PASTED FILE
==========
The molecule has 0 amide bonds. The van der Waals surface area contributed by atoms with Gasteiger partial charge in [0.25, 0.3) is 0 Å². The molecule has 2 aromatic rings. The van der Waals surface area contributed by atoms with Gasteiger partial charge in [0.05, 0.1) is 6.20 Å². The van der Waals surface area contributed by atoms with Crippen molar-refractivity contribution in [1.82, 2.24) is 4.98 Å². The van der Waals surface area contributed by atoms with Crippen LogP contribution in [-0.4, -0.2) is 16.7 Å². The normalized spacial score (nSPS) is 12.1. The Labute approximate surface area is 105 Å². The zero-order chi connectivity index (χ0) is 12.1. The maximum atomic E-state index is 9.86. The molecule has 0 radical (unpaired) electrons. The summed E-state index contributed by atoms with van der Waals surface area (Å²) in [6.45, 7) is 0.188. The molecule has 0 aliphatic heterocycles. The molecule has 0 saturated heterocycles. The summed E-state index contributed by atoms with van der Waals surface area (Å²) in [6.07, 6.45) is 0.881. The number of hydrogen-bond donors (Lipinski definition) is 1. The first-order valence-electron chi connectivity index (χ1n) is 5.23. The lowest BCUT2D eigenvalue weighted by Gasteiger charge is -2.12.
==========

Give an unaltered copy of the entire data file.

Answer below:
The molecule has 0 amide bonds. The van der Waals surface area contributed by atoms with Gasteiger partial charge in [0.25, 0.3) is 0 Å². The molecule has 2 aromatic rings. The van der Waals surface area contributed by atoms with Gasteiger partial charge in [0.05, 0.1) is 6.20 Å². The van der Waals surface area contributed by atoms with Crippen molar-refractivity contribution in [1.82, 2.24) is 4.98 Å². The van der Waals surface area contributed by atoms with Crippen LogP contribution in [-0.4, -0.2) is 16.7 Å². The normalized spacial score (nSPS) is 12.1. The Labute approximate surface area is 105 Å². The zero-order chi connectivity index (χ0) is 12.1. The maximum atomic E-state index is 9.86. The molecule has 0 radical (unpaired) electrons. The summed E-state index contributed by atoms with van der Waals surface area (Å²) in [6.45, 7) is 0.188. The molecule has 0 aliphatic heterocycles. The molecule has 0 saturated heterocycles. The summed E-state index contributed by atoms with van der Waals surface area (Å²) in [6.07, 6.45) is 0.881. The number of hydrogen-bond donors (Lipinski definition) is 1. The first-order valence-electron chi connectivity index (χ1n) is 5.23. The lowest BCUT2D eigenvalue weighted by Gasteiger charge is -2.12.